Sandra Cisneros

A House of My Own

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A House of My Own Summary

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A House of My Own: Stories from My Life (2015) is a memoir by Sandra Cisneros. Cisneros is one of the most popular and celebrated Latina authors. She is also the recipient of many prestigious national and international awards, including the highly coveted MacArthur Fellowship, the PEN Center USA Literary Award, the Fairfax Prize, and in 2016, she was awarded the National Medal of the Arts by President Obama.

A House of My Own is a collection of more than forty essays, speeches, book introductions written for other writers, and letters written over the course of her career from 1984-2014. Each selection is introduced with a short header explaining the original provenance of the piece. One of the impetuses for publishing this book is to put some records straight: “The memories I present here are a way of claiming my real life and differentiating it from my fiction, since there seems to be so much out there assumed or invented about me.” In the introduction, she writes that many of the selections have been revised since their original delivery or publication in order to improve them. In some of the selections, asterisks in the original text offer insight into the ways Cisneros’ ideas and thoughts have changed in the years since.

For Cisneros, a dual citizen of Mexico and the United States, home is a house, a writing machine, and the company of her animals. In short, home is writing. This idea is emphasized in “No Place Like Home” when she writes about books being a kind of home, and the way she took “shelter” in a book she started writing in her MFA program. The book was not part of her thesis, but it provided her respite all the same. In “A Borrowed House,” she writes about her favorite childhood book The Little House, and the way the book had a grounding influence on her. In a way, the book becomes a life raft and a friend to Cisneros.

She also writes about her travels, undertaken because she felt provincial and wanted to impress her “Chicago nemesis, a man [she] considered sophisticated.” In “Hydra House,” she remembers her time in the Greek islands, where she finished The House on Mango Street. She and her friend rent rooms on Hydra and live the dream: scribbling in journals, collecting the local eccentrics, and enraging her publisher who was still waiting on the novel’s manuscript she had yet to deliver. She misses her planned meeting with her nemesis, causing him to rage, but she says, “I’d chosen my writing over a man. It wouldn’t be the last time.” She borrows a typewriter and finishes the book in only a few months.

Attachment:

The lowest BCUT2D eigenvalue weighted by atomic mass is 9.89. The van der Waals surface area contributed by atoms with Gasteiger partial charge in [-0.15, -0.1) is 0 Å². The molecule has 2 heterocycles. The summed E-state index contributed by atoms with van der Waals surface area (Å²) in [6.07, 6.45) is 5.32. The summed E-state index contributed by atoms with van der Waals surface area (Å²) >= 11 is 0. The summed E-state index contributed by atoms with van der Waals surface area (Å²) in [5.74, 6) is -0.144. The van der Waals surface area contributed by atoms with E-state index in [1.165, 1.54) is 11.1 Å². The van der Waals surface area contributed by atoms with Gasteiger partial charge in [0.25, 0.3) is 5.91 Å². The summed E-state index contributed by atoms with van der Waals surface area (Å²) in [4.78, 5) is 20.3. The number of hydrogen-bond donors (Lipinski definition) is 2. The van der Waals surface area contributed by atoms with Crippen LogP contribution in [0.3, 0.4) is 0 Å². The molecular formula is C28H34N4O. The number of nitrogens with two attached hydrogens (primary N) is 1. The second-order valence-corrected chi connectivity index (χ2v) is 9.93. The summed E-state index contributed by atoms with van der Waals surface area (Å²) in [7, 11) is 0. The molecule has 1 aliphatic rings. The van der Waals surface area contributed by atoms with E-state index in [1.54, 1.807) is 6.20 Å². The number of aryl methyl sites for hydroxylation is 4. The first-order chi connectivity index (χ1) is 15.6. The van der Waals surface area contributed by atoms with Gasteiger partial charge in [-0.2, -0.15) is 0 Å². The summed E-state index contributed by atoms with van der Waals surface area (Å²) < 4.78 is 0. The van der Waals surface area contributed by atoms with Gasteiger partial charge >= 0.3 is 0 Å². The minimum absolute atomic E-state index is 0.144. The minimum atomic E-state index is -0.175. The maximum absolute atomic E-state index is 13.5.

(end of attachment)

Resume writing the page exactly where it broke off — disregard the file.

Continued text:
Cisneros covers a broad range of subjects. She writes about the difficulty of being a single, independent woman raised in a culture that values marriage and motherhood in “I Can Live Sola and I Love to Work.” She also writes about her parents in the essay “Tapicero’s Daughter” where she discusses her father’s work as an upholsterer and her mother’s love of collecting things. Both are eulogized in ofrendas. In “An Ofrenda for my Mother,” Cisneros credits her mother for forming the independent, searching woman that she is: “I became a writer thanks to a mother who was unhappy being a mother. She was a prisoner-of-war mother, banging on the bars of her cell all her life. Unhappy women do this. She searched for escape routes from her prison and found them in museums, public concerts, and the public library.” Her mother dreamed of being an artist, and had the talent, but was never able to see that dream through—it is not much of a leap to see a young Cisneros taking heed of her mother’s unhappiness and going out of her way to avoid the things that made her unhappy (marriage and children). The ofrenda also offers insight into Cisneros’s fierce determination to pursue her art at any cost.

She also makes space to celebrate art and work other than her own. She writes about meeting Luis Omar Salinas, a poet who was shy in person and then came alive when he performed. In “Falling in Love with Enamoramiento,” she writes about her admiration of sculptor José Luis Rivera-Barrera. She visited his work at the San Antonio Museum of Art and fell in love with several pieces she could not afford, including Enamoramiento, a sculpture of two lovers meeting in a kiss. Other artists who grace the pages of the book are Marguerite Duras, Gwendolyn Brooks, Eduardo Galeano, Chavela Vargas, Mercé Rodoreda, and Astor Piazzolla. They are novelists, activists, poets, and musicians, all of whom influence Cisneros.

Ultimately, A House of My Own is about identity, becoming, ideas of place and home. It won the PEN Center USA Literary Award for Creative Nonfiction in 2016. In addition to the revised essays, speeches, and letters, she also includes full-color photographs in many of the selections.